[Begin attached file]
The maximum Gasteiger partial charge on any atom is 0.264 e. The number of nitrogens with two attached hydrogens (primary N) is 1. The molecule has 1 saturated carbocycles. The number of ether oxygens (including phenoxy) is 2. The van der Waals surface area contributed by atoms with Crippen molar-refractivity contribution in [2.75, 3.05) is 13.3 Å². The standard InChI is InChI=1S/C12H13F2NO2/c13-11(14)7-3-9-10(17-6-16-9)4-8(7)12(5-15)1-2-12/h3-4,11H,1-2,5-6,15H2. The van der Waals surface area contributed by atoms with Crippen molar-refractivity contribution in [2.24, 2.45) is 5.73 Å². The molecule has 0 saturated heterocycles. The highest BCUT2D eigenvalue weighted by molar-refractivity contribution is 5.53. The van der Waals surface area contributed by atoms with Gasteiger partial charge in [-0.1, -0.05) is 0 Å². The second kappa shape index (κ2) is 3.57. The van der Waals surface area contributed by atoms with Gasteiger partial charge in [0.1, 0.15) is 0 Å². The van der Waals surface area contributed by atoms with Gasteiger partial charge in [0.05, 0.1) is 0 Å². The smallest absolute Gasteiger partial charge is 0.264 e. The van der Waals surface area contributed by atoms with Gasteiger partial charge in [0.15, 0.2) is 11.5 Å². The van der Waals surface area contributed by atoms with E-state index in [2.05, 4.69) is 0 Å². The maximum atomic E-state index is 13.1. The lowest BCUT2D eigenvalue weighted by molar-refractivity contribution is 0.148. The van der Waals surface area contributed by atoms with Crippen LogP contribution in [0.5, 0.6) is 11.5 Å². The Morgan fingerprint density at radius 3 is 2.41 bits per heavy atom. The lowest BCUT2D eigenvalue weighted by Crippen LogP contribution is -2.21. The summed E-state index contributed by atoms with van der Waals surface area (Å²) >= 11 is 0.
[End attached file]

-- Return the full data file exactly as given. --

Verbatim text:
The maximum Gasteiger partial charge on any atom is 0.264 e. The number of nitrogens with two attached hydrogens (primary N) is 1. The molecule has 1 saturated carbocycles. The number of ether oxygens (including phenoxy) is 2. The van der Waals surface area contributed by atoms with Crippen molar-refractivity contribution in [2.75, 3.05) is 13.3 Å². The standard InChI is InChI=1S/C12H13F2NO2/c13-11(14)7-3-9-10(17-6-16-9)4-8(7)12(5-15)1-2-12/h3-4,11H,1-2,5-6,15H2. The van der Waals surface area contributed by atoms with Crippen molar-refractivity contribution in [2.24, 2.45) is 5.73 Å². The molecule has 0 saturated heterocycles. The highest BCUT2D eigenvalue weighted by molar-refractivity contribution is 5.53. The van der Waals surface area contributed by atoms with Gasteiger partial charge in [-0.1, -0.05) is 0 Å². The second kappa shape index (κ2) is 3.57. The van der Waals surface area contributed by atoms with Gasteiger partial charge in [0.1, 0.15) is 0 Å². The van der Waals surface area contributed by atoms with Gasteiger partial charge in [0.05, 0.1) is 0 Å². The smallest absolute Gasteiger partial charge is 0.264 e. The van der Waals surface area contributed by atoms with Gasteiger partial charge in [0.15, 0.2) is 11.5 Å². The van der Waals surface area contributed by atoms with E-state index in [2.05, 4.69) is 0 Å². The maximum atomic E-state index is 13.1. The lowest BCUT2D eigenvalue weighted by molar-refractivity contribution is 0.148. The van der Waals surface area contributed by atoms with Crippen LogP contribution in [0.5, 0.6) is 11.5 Å². The Morgan fingerprint density at radius 3 is 2.41 bits per heavy atom. The lowest BCUT2D eigenvalue weighted by Crippen LogP contribution is -2.21. The summed E-state index contributed by atoms with van der Waals surface area (Å²) >= 11 is 0.